OTS 612 – Moses Goes to the Movies (p. 62).  Hmm. We didn’t even have this in high school. Why not examine the Book of Exodus in light of the Pentateuch instead?

OTS 658 – Bad Girls in the Bible (p. 64) does not focus on the sins that these women committed. We have only seen it as sin, because that is how we have ‘traditionally perceived’ it. So, get real and ‘reevaluate their stories by studying their literary function in the narrative’.  Then go, get legless and fornicate, because, really, it’s okay.

Language Study (pp.65-66): Thorough, covering Hebrew and Greek, from beginners’ courses through to advanced.

Historical Studies (pp. 67-70): Thorough, with courses on the history and development of the Episcopal Church in the United States.  However:

CHT 626 – The Christian Century: An Examination of the Ideas of American Christians from 1880-1920 (p. 69) does not even mention the heresy of Modernism or that major denominations, such as the Catholics (Pius X), Orthodox Presbyterians (John Gresham Machen) and Lutherans (Charles Porterfield Krauth) had denounced and fought against it.  The course description simply says, ‘not all agreed that such an adaptation was a good thing’.  So, with those 11 words couched in a lengthy paragraph, we can conclude that VTS thinks Modernism — a heresy — was laudable.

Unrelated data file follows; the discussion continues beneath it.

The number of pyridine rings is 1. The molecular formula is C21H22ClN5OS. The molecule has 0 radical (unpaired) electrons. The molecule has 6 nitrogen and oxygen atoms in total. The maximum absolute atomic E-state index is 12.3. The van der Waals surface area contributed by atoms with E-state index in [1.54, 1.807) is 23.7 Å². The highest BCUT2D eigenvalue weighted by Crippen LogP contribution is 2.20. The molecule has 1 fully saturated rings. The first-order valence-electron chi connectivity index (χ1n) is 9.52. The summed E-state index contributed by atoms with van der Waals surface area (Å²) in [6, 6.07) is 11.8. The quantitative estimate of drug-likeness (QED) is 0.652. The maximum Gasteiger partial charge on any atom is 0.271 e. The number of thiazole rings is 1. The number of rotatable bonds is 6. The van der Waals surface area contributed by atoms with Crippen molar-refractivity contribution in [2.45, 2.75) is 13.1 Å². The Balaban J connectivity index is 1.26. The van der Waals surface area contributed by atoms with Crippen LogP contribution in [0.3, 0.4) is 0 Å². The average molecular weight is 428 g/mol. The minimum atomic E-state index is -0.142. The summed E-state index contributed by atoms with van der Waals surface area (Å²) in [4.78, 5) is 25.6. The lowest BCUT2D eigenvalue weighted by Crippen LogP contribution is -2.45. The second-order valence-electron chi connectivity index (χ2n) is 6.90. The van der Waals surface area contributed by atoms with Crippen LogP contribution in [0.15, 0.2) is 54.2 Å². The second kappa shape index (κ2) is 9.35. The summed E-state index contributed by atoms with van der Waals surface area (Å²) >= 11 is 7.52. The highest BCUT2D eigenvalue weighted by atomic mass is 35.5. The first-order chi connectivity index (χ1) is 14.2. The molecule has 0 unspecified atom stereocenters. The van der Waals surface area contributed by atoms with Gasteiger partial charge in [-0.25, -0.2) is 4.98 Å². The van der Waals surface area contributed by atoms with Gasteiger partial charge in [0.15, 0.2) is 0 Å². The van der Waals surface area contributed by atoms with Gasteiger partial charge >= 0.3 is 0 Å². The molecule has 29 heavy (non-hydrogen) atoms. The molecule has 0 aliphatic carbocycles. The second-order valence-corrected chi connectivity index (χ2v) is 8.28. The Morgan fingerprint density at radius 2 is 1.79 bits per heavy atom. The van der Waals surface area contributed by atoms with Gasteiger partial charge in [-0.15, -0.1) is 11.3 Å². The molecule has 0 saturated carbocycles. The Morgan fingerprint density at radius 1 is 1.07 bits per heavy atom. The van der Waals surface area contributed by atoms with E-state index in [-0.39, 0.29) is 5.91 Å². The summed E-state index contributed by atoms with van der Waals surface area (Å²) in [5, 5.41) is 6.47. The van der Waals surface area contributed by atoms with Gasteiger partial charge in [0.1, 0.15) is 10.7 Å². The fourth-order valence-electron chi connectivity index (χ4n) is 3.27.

Ministerial Studies (pp. 70-73): Emergent Church alert!  Most of the courses here are based on psychology and postmodernism instead of developing a ministry in line with that of St Paul and the Apostles (i.e. straight preaching, hard sayings, Church purity).

CED 513 – Christian Formation and the Emerging Church (pp. 70-71) will include meeting the great man himself, Brian McLaren.  Students will also have the opportunity to hear Phyllis Tickle speak. Talk about giving licence to heresy.  Dangerous ground, this.

CED 565 – Youth Ministry (p. 72) is likely to disappoint lay parents reading the course description which includes ‘vibrant ministries with young people that are theologically and culturally appropriate’.  Christian video games, perhaps?  Anything but the Bible and leadership.

CED 573 – The Graceful Challenge of Children in the Church (p. 72).  They meant ‘gracious’ not ‘graceful’.  A somewhat careless mistake.

Field Education (pp. 73-74): Extensive.

Pastoral Theology (pp. 74): Two courses on conducting one’s life as a priest and performing significant offices for congregants.

Theology and Practice of Ministry (pp.74-78): Covers the practical and grim realities priests face once they are ordained as well as the problems their congregations experience.  However, please note:

– TPM 628 – The Seven Deadly Sins (p. 76) does not mention ways of encouraging congregants to repent of serious sin.  As one would expect, ‘”contemporary sins” of racism, sexism, and classism‘ are bolted on, which probably receive more emphasis than the Seven Deadlies.  This is why you only hear in church about ‘contemporary sins’, not sins that could deprive you of the Kingdom of Heaven.